Canada-U.S. relations will endure, envoy says
Ties between two nations deep enough to withstand outcome of Tuesday’s vote
OTTAWA— As an acrimonious and bitter U.S. election counts down its final hours, American ambassador Bruce Heyman remains optimistic about one fact — the Canada-U.S. relationship will endure, no matter who moves into the White House.
Heyman says that ties between the two nations are broad enough and deep enough to withstand whatever Tuesday’s election may serve up. But he concedes that relationships matter and that it’s tough to predict the precise fallout of a victory by either Donald Trump or Hillary Clinton. “No matter who occupies the White House, the United States and Canada will remain not only prosperous partners but engaged neighbours, stalwart allies, we’ll be the best of friends,” Heyman told the Star in an interview Monday.
That relationship exists not only along the border but also around the globe, where the two countries are “pursuing very similar outcomes,” he said.
“But look, the tone and style of individual leaders contribute to those outcomes. It’s hard to gauge either of these two candidates at this stage, how that will play out,” Heyman said.
“I’m confident, given the conversations I’ve had with folks in the prime minister’s office and the prime minister, they will engage whoever is president and work very hard to drive outcomes that are good for both of us bilaterally,” he said.
In his year in office, Trudeau has struck up a chummy relationship with Barack Obama that has been marked by a state dinner at the White House in March — the first for a prime minister in decades — and the president’s address to Parliament to June.
Indeed, Heyman claims that Canada-U.S. relations are better now than at any point in history.
But come Wednesday, Trudeau will be seeking to strike a new relationship with the next president, who will take office on Jan. 20.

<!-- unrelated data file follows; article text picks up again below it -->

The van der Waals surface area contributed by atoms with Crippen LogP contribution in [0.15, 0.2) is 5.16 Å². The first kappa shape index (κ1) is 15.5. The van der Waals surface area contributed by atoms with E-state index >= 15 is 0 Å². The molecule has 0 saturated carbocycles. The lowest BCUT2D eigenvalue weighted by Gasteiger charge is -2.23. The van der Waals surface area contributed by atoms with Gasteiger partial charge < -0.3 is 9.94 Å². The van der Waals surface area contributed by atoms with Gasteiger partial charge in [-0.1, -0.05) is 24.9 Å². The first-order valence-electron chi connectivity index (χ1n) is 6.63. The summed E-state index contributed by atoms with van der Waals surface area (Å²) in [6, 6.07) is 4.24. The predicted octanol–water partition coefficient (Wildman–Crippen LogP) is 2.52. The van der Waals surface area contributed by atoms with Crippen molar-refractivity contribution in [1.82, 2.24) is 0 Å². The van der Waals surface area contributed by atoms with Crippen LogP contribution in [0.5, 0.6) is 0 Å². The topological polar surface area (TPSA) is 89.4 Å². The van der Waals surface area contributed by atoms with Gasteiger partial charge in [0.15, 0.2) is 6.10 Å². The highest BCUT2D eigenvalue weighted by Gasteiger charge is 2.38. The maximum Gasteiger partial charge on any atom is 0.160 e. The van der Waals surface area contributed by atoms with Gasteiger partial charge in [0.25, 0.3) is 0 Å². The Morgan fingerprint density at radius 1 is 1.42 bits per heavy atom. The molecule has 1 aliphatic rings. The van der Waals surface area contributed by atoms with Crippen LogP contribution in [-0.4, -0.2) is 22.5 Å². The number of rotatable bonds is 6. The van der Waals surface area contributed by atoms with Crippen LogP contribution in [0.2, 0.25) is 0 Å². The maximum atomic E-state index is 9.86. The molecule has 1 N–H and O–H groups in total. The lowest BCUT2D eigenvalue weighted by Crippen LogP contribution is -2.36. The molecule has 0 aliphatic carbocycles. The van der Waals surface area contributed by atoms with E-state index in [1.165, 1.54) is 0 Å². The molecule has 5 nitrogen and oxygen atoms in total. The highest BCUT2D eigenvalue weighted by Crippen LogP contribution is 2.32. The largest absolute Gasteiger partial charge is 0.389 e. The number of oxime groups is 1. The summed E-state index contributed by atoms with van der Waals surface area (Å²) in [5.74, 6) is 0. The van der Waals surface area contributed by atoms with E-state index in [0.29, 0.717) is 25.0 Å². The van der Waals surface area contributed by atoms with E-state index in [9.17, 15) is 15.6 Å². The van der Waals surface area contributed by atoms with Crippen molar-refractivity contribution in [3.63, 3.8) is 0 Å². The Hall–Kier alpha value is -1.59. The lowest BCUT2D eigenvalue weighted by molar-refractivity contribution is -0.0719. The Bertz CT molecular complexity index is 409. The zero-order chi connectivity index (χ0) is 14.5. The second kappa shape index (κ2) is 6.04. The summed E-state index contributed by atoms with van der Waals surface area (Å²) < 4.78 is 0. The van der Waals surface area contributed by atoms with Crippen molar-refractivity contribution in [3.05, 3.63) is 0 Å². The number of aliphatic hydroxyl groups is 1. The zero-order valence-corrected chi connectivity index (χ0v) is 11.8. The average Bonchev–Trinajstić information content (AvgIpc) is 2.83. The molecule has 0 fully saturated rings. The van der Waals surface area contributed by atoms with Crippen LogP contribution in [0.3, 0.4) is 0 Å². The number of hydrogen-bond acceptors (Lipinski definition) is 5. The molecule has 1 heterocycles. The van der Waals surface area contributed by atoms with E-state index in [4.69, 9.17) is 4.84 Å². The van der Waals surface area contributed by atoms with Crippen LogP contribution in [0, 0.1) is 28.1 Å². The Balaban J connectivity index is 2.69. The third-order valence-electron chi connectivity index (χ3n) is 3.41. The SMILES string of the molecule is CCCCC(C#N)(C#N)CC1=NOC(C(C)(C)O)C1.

Trudeau has been careful to avoid direct comment on either candidate running to be president, a point he reinforced when speaking with reporters last week. But he conceded that his government will have to work to get its priorities in front of the new president.
“Whenever the presidency of the United States goes from one individual to another, there are going to be changes and there’s going to be a need for Canada to reaffirm the issues that are important to Canadians . . . and that’s exactly what I’m going to do,” Trudeau said last week.
“I’m not going to express personal opinions on who may or may not occupy that role in the coming months . . . when I’m going to have to work to defend Canadian interests regardless of who Americans choose next week,” he said.
Still, it’s clear that having Trump in the White House would almost certainly pose a bigger challenge for Trudeau and his government. Trump’s stances on issues such as trade, refugees and immigrants and climate change are at odds with the agenda laid out by the Liberal government.
Trudeau is expected to watch the U.S. election results at home after returning from an event in British Columbia.
The prime minister will probably have his first contact with the president-elect on Wednesday or Thursday, when he makes the traditional congratulatory telephone call.
Academic Fen Hampson said the prime minister would be smart to follow up on that phone call with a quick trip to Washington to meet the winning candidate, before they take office, and ensure that Canada is on their radar screen.
Canada has its own issues it needs Washington’s help on — improved trade, smooth flow for goods and travellers across the border, softwood lumber and globally, collaboration on climate change and the fight against Daesh extremists.
“The message is get in there early and see them often because relations really do matter. It matters on the small stuff and it also matters on the big stuff,” said Hampson, director of the global security and politics pro- gram at Waterloo’s Centre for International Governance Innovation.
“What you really want is a relationship that you can call in your chips on the stuff that really matters to you,” he said. He noted that Obama and Trudeau appear close but suggested that such warm relationships can be overstated, especially if they fail to produce tangible results.
“You want good relations to actually translate into things that advance the Canadian interest. That’s the name of the game,” said Hampson, who is also a professor at Carleton University.
Heyman, an Obama loyalist likely to be replaced with the new administration, said he’ll be spending his final months working to get the U.S. to sign on to the Trans-Pacific Partnership, a 12-nation trade pact.
“I’d like to see Canada come along. I think we live in a world where we are all going to trade with each other,” he said.
The U.S. ambassador said he’s also keen to see expanded U.S. customs and immigration pre-clearance promised for Canada, including Toronto’s Billy Bishop Airport, Quebec City airport and Montreal’s train station, become a reality.
U.S. Ambassador to Canada Bruce Heyman said Canada-U.S. relations are better than they have ever been.